In the end, "*Personality Not Included" exists in equal measure as a text book new marketing students will find themselves hiding behind the jackets of stodgy, traditional marketing tomes; and as a vital "how-to guide" for rapid cultivation of something many corporations will be embarrassed to admit they may have never had.
Students and kings of industry alike are encouraged to hold this book close at bay.
The answer to these two questions is unequivocally "yes", according to this excellent book.
I must confess he had me at hello on this one, because my bias was already pointed firmly in this direction, but nevertheless, Rohit did a great job of drawing me in with his no nonsense writing style, intelligent pacing and organization, and a clear passion for the subject.
Once drawn in, I was impressed by the way Rohit lead me through the process of properly "building" a company personality.
First he outlined all the key elements. I especially liked his "UAT Filter"- the three core qualities of a company personality: Unique, Authentic and Talkable
Spot on. And he presented great examples from several companies for each element.
Then Rohit did something that many book writers do not do - he wrote a "Part 2" that showed us how to actually put those elements into action, and gave us a bunch of tools to use to boot.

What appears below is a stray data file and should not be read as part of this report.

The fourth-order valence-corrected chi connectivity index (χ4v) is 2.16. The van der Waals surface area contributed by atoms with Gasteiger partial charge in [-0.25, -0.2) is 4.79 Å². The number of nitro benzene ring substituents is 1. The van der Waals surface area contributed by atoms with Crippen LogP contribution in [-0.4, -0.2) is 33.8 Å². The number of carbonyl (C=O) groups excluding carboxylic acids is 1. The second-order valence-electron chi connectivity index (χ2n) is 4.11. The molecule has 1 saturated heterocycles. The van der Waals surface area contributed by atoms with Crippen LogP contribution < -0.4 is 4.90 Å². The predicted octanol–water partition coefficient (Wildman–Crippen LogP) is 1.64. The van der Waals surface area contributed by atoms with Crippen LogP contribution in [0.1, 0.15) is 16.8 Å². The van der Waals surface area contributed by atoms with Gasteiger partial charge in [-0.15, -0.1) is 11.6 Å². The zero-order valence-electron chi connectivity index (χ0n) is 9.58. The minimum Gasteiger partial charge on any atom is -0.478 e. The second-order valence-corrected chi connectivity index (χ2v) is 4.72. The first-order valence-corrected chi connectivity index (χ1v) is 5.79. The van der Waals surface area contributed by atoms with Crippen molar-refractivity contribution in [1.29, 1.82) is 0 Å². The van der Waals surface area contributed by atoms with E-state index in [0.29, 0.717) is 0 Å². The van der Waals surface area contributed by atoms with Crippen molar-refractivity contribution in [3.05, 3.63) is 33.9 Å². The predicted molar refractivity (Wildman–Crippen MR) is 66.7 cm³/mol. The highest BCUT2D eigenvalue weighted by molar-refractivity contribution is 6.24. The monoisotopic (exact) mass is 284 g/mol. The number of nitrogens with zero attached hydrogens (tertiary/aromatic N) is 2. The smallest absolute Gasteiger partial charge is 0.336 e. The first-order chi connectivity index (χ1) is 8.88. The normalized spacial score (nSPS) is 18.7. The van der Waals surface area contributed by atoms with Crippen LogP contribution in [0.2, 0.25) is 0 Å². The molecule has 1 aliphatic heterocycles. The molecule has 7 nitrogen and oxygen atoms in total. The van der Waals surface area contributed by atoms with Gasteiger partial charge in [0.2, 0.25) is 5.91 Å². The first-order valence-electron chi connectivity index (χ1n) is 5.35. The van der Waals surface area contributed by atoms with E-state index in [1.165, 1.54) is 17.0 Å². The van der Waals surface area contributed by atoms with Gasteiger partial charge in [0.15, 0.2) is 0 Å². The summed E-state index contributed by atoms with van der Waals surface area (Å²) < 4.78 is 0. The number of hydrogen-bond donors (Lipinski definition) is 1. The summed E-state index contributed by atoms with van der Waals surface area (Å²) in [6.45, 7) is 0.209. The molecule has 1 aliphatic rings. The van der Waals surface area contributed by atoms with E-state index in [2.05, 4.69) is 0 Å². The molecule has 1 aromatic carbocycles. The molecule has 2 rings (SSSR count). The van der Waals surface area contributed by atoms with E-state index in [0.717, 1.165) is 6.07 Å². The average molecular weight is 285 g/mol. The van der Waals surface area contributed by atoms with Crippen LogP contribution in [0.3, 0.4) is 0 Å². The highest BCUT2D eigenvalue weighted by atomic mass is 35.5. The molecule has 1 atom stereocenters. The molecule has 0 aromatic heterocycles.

I'm all about the human side of a business. Actually showing that side to our customers is surely a good thing - it's the key to delighting them and making sure they stay with us for a long, long time.
Because people just aren't buying a product or service - they are buying "into" a positive experience. Rohit Bhargava, by virtue of his great experience as a marketing consultant, gets this "big time", and better still he's written a definitive book that explains it all in a practical, understandable and actionable way.
What Rohit Bhargava shares with us is that companies who dare to expose their human side are the ones who will keep our business. As I write this, the economic downturn is throwing financial ripples in all directions. Good service is one thing, but a human-feeling relationship with your customers is most certainly equally important.